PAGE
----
A summary of our acquisitions over the last three years is as follows (in millions, except for number of acquisitions):

 

     Number of Acquisitions    Estimated
Annual
Revenues
   Net Cash
Paid
   Notes
Issued
   Liabilities
Assumed
   Recorded
Earn-out
Payable
   Aggregate
Purchase
Price
     Asset    Stock                  

2009

   11    —      $ 26.5    $ 40.4    $ 6.9    $ 1.8    $ 7.2    $ 56.3

2008

   43    2    $ 120.2    $ 255.8    $ 8.3    $ 14.6    $ —      $ 278.7

2007

   38    3    $ 108.3    $ 207.9    $ 13.0    $ 20.5    $ —      $ 241.4

RESULTS OF OPERATIONS FOR THE YEARS ENDED DECEMBER 31, 2009, 2008 AND 2007

The following discussion and analysis regarding results of operations and liquidity and capital resources should be considered in conjunction with the accompanying Consolidated Financial Statements and related Notes.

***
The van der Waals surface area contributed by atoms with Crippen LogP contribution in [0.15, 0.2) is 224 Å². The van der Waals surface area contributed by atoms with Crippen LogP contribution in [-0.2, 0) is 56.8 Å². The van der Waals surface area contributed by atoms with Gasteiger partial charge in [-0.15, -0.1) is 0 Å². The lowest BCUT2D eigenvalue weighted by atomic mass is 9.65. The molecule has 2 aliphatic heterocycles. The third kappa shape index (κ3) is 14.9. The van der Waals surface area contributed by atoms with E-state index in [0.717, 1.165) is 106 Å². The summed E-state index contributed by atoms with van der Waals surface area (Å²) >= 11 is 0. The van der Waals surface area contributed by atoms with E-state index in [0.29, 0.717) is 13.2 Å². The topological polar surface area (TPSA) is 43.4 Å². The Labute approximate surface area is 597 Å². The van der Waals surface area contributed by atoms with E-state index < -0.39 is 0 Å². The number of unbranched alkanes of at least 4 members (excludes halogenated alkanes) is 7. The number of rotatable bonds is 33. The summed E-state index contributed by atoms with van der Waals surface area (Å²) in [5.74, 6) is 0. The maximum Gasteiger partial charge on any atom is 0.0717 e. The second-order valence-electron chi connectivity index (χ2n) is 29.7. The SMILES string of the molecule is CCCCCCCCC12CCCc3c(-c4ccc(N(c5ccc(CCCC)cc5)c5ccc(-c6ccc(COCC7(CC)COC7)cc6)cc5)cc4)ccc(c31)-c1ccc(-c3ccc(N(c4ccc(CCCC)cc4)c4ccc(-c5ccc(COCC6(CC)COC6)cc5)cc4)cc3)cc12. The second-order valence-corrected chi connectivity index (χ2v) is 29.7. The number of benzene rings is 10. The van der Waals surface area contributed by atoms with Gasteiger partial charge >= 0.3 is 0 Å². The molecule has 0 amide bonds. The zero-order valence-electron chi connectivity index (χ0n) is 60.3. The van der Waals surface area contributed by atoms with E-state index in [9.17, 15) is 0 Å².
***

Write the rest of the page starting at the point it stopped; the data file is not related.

Financial information relating to our Consolidated Financial Results is as follows (in thousands, except percentages):

 

     2009     Percent
Change
    2008     Percent
Change
    2007  

REVENUES

          

Core commissions and fees

   $ 917,226      0.8   $ 909,564      6.1   $ 857,027   

Profit-sharing contingent commissions

     47,637      (15.6 )%      56,419      (2.1 )%      57,623   

Investment income

     1,161      (80.9 )%      6,079      (80.1 )%      30,494   

Other income, net

     1,853      (66.3 )%      5,492      (62.2 )%      14,523   
                            

Total revenues

     967,877      (1.0 )%      977,554      1.9     959,667   

EXPENSES

          

Employee compensation and benefits

     484,680      (0.2 )%      485,783      9.4     444,101   

Non-cash stock-based compensation

     7,358      0.6     7,314      29.1     5,667   

Other operating expenses

     143,389      4.4     137,352      4.6     131,371   

Amortization